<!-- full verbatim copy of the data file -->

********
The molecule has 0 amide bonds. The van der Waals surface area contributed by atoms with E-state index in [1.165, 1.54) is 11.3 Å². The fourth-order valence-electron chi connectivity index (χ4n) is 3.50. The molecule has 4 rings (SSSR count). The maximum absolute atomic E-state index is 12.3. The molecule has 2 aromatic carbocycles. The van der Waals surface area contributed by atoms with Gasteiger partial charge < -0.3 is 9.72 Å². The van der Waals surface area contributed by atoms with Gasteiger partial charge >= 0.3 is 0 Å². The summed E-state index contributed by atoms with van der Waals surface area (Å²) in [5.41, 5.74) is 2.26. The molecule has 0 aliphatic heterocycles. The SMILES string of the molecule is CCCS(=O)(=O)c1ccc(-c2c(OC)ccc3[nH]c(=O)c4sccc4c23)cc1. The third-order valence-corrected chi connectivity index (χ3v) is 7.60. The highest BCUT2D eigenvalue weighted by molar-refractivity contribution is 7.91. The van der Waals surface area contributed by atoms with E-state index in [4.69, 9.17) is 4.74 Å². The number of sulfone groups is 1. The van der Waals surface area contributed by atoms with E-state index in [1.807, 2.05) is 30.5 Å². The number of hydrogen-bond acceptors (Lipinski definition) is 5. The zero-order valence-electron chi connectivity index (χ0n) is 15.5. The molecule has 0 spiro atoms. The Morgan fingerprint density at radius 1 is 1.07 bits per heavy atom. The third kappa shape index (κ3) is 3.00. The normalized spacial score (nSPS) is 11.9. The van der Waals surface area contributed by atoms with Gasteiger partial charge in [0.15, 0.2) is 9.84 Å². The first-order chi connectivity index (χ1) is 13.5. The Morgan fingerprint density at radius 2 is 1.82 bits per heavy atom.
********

The molecule has 0 amide bonds. The van der Waals surface area contributed by atoms with E-state index in [1.165, 1.54) is 11.3 Å². The fourth-order valence-electron chi connectivity index (χ4n) is 3.50. The molecule has 4 rings (SSSR count). The maximum absolute atomic E-state index is 12.3. The molecule has 2 aromatic carbocycles. The van der Waals surface area contributed by atoms with Gasteiger partial charge < -0.3 is 9.72 Å². The van der Waals surface area contributed by atoms with Gasteiger partial charge >= 0.3 is 0 Å². The summed E-state index contributed by atoms with van der Waals surface area (Å²) in [5.41, 5.74) is 2.26. The molecule has 0 aliphatic heterocycles. The SMILES string of the molecule is CCCS(=O)(=O)c1ccc(-c2c(OC)ccc3[nH]c(=O)c4sccc4c23)cc1. The third-order valence-corrected chi connectivity index (χ3v) is 7.60. The highest BCUT2D eigenvalue weighted by molar-refractivity contribution is 7.91. The van der Waals surface area contributed by atoms with E-state index in [4.69, 9.17) is 4.74 Å². The number of sulfone groups is 1. The van der Waals surface area contributed by atoms with E-state index in [1.807, 2.05) is 30.5 Å². The number of hydrogen-bond acceptors (Lipinski definition) is 5. The zero-order valence-electron chi connectivity index (χ0n) is 15.5. The molecule has 0 spiro atoms. The Morgan fingerprint density at radius 1 is 1.07 bits per heavy atom. The third kappa shape index (κ3) is 3.00. The normalized spacial score (nSPS) is 11.9. The van der Waals surface area contributed by atoms with Gasteiger partial charge in [0.15, 0.2) is 9.84 Å². The first-order chi connectivity index (χ1) is 13.5. The Morgan fingerprint density at radius 2 is 1.82 bits per heavy atom.